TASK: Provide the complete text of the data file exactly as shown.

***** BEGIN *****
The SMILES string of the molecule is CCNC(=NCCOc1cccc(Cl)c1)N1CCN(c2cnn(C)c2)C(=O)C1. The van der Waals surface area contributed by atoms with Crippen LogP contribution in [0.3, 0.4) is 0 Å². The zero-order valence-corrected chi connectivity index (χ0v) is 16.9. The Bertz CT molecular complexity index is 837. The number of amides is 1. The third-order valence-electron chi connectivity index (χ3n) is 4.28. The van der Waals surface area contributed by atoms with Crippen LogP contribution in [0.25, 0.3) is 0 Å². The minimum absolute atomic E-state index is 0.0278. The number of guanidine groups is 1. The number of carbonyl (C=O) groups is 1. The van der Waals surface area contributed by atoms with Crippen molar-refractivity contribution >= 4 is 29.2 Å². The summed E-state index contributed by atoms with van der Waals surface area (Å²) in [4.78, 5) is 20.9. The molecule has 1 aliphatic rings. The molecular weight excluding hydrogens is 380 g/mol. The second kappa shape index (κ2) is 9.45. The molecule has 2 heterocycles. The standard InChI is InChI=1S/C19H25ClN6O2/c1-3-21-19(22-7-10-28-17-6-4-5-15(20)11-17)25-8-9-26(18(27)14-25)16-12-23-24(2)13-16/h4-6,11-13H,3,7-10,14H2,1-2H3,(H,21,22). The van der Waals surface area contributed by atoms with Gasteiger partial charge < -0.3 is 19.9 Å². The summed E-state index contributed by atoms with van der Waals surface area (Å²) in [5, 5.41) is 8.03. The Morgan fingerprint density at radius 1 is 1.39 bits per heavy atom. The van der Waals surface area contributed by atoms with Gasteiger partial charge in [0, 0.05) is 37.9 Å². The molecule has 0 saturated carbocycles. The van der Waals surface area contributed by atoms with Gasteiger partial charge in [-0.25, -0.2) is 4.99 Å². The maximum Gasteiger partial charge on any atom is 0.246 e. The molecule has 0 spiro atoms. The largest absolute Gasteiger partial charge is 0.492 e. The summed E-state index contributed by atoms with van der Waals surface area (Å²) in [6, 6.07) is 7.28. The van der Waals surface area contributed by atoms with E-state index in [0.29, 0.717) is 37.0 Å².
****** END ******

The SMILES string of the molecule is CCNC(=NCCOc1cccc(Cl)c1)N1CCN(c2cnn(C)c2)C(=O)C1. The van der Waals surface area contributed by atoms with Crippen LogP contribution in [0.3, 0.4) is 0 Å². The zero-order valence-corrected chi connectivity index (χ0v) is 16.9. The Bertz CT molecular complexity index is 837. The number of amides is 1. The third-order valence-electron chi connectivity index (χ3n) is 4.28. The van der Waals surface area contributed by atoms with Crippen LogP contribution in [0.25, 0.3) is 0 Å². The minimum absolute atomic E-state index is 0.0278. The number of guanidine groups is 1. The number of carbonyl (C=O) groups is 1. The van der Waals surface area contributed by atoms with Crippen molar-refractivity contribution >= 4 is 29.2 Å². The summed E-state index contributed by atoms with van der Waals surface area (Å²) in [4.78, 5) is 20.9. The molecule has 1 aliphatic rings. The molecular weight excluding hydrogens is 380 g/mol. The second kappa shape index (κ2) is 9.45. The molecule has 2 heterocycles. The standard InChI is InChI=1S/C19H25ClN6O2/c1-3-21-19(22-7-10-28-17-6-4-5-15(20)11-17)25-8-9-26(18(27)14-25)16-12-23-24(2)13-16/h4-6,11-13H,3,7-10,14H2,1-2H3,(H,21,22). The van der Waals surface area contributed by atoms with Gasteiger partial charge < -0.3 is 19.9 Å². The summed E-state index contributed by atoms with van der Waals surface area (Å²) in [5, 5.41) is 8.03. The Morgan fingerprint density at radius 1 is 1.39 bits per heavy atom. The van der Waals surface area contributed by atoms with Gasteiger partial charge in [0, 0.05) is 37.9 Å². The molecule has 0 saturated carbocycles. The van der Waals surface area contributed by atoms with Gasteiger partial charge in [-0.25, -0.2) is 4.99 Å². The maximum Gasteiger partial charge on any atom is 0.246 e. The molecule has 0 spiro atoms. The largest absolute Gasteiger partial charge is 0.492 e. The summed E-state index contributed by atoms with van der Waals surface area (Å²) in [6, 6.07) is 7.28. The van der Waals surface area contributed by atoms with E-state index in [0.29, 0.717) is 37.0 Å².